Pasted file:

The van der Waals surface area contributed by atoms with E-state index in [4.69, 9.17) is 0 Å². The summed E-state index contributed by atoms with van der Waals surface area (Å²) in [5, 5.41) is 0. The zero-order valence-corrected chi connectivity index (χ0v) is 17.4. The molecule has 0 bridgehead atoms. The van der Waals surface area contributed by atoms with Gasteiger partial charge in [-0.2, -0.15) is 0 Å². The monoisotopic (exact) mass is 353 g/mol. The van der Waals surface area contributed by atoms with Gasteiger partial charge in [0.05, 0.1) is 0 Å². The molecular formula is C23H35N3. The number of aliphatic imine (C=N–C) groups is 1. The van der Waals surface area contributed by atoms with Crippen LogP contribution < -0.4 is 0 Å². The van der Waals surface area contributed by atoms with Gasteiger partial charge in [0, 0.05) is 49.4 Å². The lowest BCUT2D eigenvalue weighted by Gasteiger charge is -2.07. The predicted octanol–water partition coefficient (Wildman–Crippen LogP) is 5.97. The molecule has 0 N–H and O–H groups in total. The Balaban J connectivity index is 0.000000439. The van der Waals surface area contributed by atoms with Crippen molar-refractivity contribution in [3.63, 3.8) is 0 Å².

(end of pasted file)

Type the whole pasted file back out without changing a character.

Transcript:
The van der Waals surface area contributed by atoms with E-state index in [4.69, 9.17) is 0 Å². The summed E-state index contributed by atoms with van der Waals surface area (Å²) in [5, 5.41) is 0. The zero-order valence-corrected chi connectivity index (χ0v) is 17.4. The molecule has 0 bridgehead atoms. The van der Waals surface area contributed by atoms with Gasteiger partial charge in [-0.2, -0.15) is 0 Å². The monoisotopic (exact) mass is 353 g/mol. The van der Waals surface area contributed by atoms with Gasteiger partial charge in [0.05, 0.1) is 0 Å². The molecular formula is C23H35N3. The number of aliphatic imine (C=N–C) groups is 1. The van der Waals surface area contributed by atoms with Crippen LogP contribution < -0.4 is 0 Å². The van der Waals surface area contributed by atoms with Gasteiger partial charge in [0, 0.05) is 49.4 Å². The lowest BCUT2D eigenvalue weighted by Gasteiger charge is -2.07. The predicted octanol–water partition coefficient (Wildman–Crippen LogP) is 5.97. The molecule has 0 N–H and O–H groups in total. The Balaban J connectivity index is 0.000000439. The van der Waals surface area contributed by atoms with Crippen molar-refractivity contribution in [3.63, 3.8) is 0 Å².